Family of N

Copywork: Practicalities

Posted in Homeschooling by Laura on December 21, 2009

I’m of the school of thought that handwriting practice should have the added benefit of teaching language and character. A child’s attention is not fully engaged by the repetitive strokes of his pencil, so the remaining attention should be devoted to something worthwhile. Good copywork provides this “something worthwhile” through the words and ideas the child is copying.

I could spend a little money and get good quality copywork workbooks, but if I’m going to spend money, I want something more customized to my family’s needs and values. I want to be able to vary the font size based on my child’s needs, and I want don’t want to have to choose between fonts I like and copywork passages that speak to me.

So what I plan to do is acquire (for purchase or for free) a good font that can be used for teaching handwriting. There are actually a few places where you can get free fonts for teaching handwriting (a few more are listed here, along with some commercial ones), but unfortunately I fell in love with the D’Nealian manuscript, a form of the italics font popular among today’s educators.

Jarman is the closest free font I’ve found, but the up-tick’s are too long for my taste. Especially if a Kindergartener is imitating it. I want a beginner’s handwriting to still be legible, and I think this fancy tail would interfere with that.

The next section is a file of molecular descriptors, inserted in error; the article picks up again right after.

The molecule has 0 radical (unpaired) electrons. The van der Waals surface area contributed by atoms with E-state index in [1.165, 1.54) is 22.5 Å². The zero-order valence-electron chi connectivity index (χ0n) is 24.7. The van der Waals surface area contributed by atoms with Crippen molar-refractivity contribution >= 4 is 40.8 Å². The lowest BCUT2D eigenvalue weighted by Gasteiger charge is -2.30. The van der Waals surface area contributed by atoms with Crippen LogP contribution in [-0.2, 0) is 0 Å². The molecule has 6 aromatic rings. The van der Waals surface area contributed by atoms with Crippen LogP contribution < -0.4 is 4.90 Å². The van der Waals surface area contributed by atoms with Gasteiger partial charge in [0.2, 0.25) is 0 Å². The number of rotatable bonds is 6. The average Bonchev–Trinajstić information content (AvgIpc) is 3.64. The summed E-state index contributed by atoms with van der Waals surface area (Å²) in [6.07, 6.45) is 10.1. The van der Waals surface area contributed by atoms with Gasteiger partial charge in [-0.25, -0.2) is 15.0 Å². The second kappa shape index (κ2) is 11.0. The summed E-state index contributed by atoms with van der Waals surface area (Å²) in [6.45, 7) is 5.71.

I also prefer the fonts that have at least the option to include the lines to write on. This would greatly simplify worksheet creation.

So, unless someone publishes a better free handwriting font, I am planning for our homeschooling budget to include the Fonts 4 Teachers package, which happens to include a beautiful D’Nealian font as well as a cursive script that will be useful later on.

With these fonts, I can create handwriting worksheets as needed to reinforce the Scriptures, poetry, and literature we are reading, or to introduce passages we are not able to cover during reading time. Perfect!

Meanwhile, the writing milestone we’re most interested is putting one’s writing utensil on the page rather than in one’s mouth.

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One Response

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  1. Iris said, on December 26, 2009 at 7:52 pm

    In elementary school, my teachers used the D’Nealian workbooks to teach us how to write in print and cursive. 🙂


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